As Tatler reported, there were no official state ceremonial or military activities as part of the festivities. The bride's gown appeared simple and elegant — much less fluffy than the other recent royal brides. In truth, though, her Samantha Keswick creation was silk organza ornamented with 325,000 crystals and pearls. The designer told Tatler that the fabric was dyed to match exactly the color of the stone steps of St. George's chapel. 

And while the wedding was a decidedly less lavish affair than those of heirs closer to the throne, the number of television viewers was a staggering 200 million. 

She chose not to be a duchess

Traditionally, when a royal prince marries, he and his bride are given a duchy and the titles that come with it. When Prince Andrew married Sarah Ferguson, she became the Duchess of York. Prince William and his bride became the Duke and Duchess of Cambridge, and Prince Harry and Meghan Markle became the Duke and Duchess of Sussex. However, when Prince Edward married his wife, Sophie, the two chose to become Earl and Countess of Wessex. 

According to Express, Prince Edward reportedly liked the character of Lord Wessex in the film "Shakespeare in Love" and requested that name instead of an existing title. No Wessex property goes with the title, but the queen later named them the Earl and Countess of Forfar in Scotland, as well. Fox News says it was generally expected that Prince Edward would be given his father's title of Duke of Edinburgh when Prince Philip died, but with King Charles III's efforts to streamline the monarchy, that may not come to pass.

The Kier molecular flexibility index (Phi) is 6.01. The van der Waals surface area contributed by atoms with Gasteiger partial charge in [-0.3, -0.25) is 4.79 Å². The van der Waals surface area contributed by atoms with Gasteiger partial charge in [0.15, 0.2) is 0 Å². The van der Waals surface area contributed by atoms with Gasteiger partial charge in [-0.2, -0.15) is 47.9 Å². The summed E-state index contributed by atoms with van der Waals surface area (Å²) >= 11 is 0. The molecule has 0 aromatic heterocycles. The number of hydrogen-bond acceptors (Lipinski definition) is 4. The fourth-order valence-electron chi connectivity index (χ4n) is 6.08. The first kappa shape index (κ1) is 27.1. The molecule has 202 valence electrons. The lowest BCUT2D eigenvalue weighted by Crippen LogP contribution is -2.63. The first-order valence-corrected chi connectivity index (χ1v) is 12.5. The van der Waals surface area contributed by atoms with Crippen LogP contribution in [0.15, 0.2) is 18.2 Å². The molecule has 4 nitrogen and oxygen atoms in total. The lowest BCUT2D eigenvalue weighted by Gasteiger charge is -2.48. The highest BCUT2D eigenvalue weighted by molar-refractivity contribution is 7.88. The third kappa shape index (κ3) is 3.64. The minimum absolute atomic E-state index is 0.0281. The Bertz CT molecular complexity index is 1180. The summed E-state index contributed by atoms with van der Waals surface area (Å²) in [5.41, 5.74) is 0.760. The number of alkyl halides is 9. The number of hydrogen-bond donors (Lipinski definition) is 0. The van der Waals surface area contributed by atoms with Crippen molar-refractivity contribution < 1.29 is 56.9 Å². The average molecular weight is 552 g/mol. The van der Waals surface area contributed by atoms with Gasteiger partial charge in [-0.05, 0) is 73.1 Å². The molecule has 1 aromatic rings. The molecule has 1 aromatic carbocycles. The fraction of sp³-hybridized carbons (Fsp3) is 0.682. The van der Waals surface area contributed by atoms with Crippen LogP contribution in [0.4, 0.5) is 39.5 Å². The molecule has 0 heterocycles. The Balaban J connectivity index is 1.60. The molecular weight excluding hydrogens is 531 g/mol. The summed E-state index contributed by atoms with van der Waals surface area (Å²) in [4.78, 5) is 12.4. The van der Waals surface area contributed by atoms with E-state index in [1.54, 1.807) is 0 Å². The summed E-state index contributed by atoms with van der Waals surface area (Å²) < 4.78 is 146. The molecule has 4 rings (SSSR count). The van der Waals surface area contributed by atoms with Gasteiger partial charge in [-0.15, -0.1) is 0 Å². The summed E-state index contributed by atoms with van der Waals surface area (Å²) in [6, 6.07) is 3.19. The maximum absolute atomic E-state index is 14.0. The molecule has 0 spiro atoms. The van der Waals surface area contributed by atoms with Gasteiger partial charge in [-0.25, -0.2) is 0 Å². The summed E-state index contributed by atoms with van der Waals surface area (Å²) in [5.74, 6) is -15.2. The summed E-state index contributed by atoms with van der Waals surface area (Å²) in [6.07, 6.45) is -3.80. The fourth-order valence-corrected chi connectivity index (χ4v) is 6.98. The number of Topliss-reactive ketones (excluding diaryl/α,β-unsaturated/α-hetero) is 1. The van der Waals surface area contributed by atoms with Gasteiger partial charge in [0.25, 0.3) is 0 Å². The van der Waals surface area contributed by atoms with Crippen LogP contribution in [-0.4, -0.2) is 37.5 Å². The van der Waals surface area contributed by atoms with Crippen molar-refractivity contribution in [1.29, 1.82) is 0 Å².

According to People, the couple realize that they and their children would not be major members of the royal family and would need to work for a living. Edward and Sophie's children did not receive HRH titles and are not known as "princess" or "prince." However, they may choose to exercise their right to the title when they turn 18, as dictated by the 1917 Letters Patent.

Her patronages are personal and sincere

When the couple's first daughter, Louise, was born, she was a month premature and was in a neo-natal unit after a traumatic delivery. Lady Louise developed an eye condition called esotropia, which was later corrected by surgery. Because of these two events early in her experience as a mother, the Countess of Wessex has chosen to offer her patronage to organizations that support maternal and baby nutrition and care. When visiting a hospital in India, she connected with the mothers who'd recently delivered premature children. "She spoke very openly about her own experience as a mother of a premature child," one of the countess' staff told People. "She understood why some women were quite traumatized by the experience. That connection was very beautiful."